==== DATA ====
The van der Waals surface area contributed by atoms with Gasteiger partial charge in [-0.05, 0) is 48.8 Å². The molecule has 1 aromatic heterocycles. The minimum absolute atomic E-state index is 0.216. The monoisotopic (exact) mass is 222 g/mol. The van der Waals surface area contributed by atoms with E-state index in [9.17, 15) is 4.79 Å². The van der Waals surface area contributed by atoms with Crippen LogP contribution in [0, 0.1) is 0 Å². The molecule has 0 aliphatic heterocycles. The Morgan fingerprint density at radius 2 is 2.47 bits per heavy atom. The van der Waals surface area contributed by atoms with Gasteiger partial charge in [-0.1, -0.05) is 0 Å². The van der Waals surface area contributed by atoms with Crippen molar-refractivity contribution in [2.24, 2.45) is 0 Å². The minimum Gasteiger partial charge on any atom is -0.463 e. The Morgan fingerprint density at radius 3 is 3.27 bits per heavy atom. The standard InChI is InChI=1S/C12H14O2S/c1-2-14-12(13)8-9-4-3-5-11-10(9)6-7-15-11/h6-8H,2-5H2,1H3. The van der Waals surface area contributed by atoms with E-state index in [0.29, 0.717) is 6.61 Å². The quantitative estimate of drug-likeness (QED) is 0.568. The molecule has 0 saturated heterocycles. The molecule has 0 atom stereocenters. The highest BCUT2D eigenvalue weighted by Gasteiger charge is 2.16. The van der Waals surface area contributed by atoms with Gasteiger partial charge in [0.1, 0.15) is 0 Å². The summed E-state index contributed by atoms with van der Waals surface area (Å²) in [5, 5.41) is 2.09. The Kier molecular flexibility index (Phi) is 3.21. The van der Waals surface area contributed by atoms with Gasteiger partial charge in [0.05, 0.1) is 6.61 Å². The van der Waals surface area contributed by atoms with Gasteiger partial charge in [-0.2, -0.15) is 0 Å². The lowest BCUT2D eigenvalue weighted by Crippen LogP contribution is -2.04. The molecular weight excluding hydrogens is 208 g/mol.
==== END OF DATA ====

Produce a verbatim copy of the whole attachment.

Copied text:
The van der Waals surface area contributed by atoms with Gasteiger partial charge in [-0.05, 0) is 48.8 Å². The molecule has 1 aromatic heterocycles. The minimum absolute atomic E-state index is 0.216. The monoisotopic (exact) mass is 222 g/mol. The van der Waals surface area contributed by atoms with E-state index in [9.17, 15) is 4.79 Å². The van der Waals surface area contributed by atoms with Crippen LogP contribution in [0, 0.1) is 0 Å². The molecule has 0 aliphatic heterocycles. The Morgan fingerprint density at radius 2 is 2.47 bits per heavy atom. The van der Waals surface area contributed by atoms with Gasteiger partial charge in [-0.1, -0.05) is 0 Å². The van der Waals surface area contributed by atoms with Crippen molar-refractivity contribution in [2.24, 2.45) is 0 Å². The minimum Gasteiger partial charge on any atom is -0.463 e. The Morgan fingerprint density at radius 3 is 3.27 bits per heavy atom. The standard InChI is InChI=1S/C12H14O2S/c1-2-14-12(13)8-9-4-3-5-11-10(9)6-7-15-11/h6-8H,2-5H2,1H3. The van der Waals surface area contributed by atoms with E-state index in [0.29, 0.717) is 6.61 Å². The quantitative estimate of drug-likeness (QED) is 0.568. The molecule has 0 saturated heterocycles. The molecule has 0 atom stereocenters. The highest BCUT2D eigenvalue weighted by Gasteiger charge is 2.16. The van der Waals surface area contributed by atoms with Gasteiger partial charge in [0.1, 0.15) is 0 Å². The summed E-state index contributed by atoms with van der Waals surface area (Å²) in [5, 5.41) is 2.09. The Kier molecular flexibility index (Phi) is 3.21. The van der Waals surface area contributed by atoms with Gasteiger partial charge in [0.05, 0.1) is 6.61 Å². The van der Waals surface area contributed by atoms with Gasteiger partial charge in [-0.2, -0.15) is 0 Å². The lowest BCUT2D eigenvalue weighted by Crippen LogP contribution is -2.04. The molecular weight excluding hydrogens is 208 g/mol.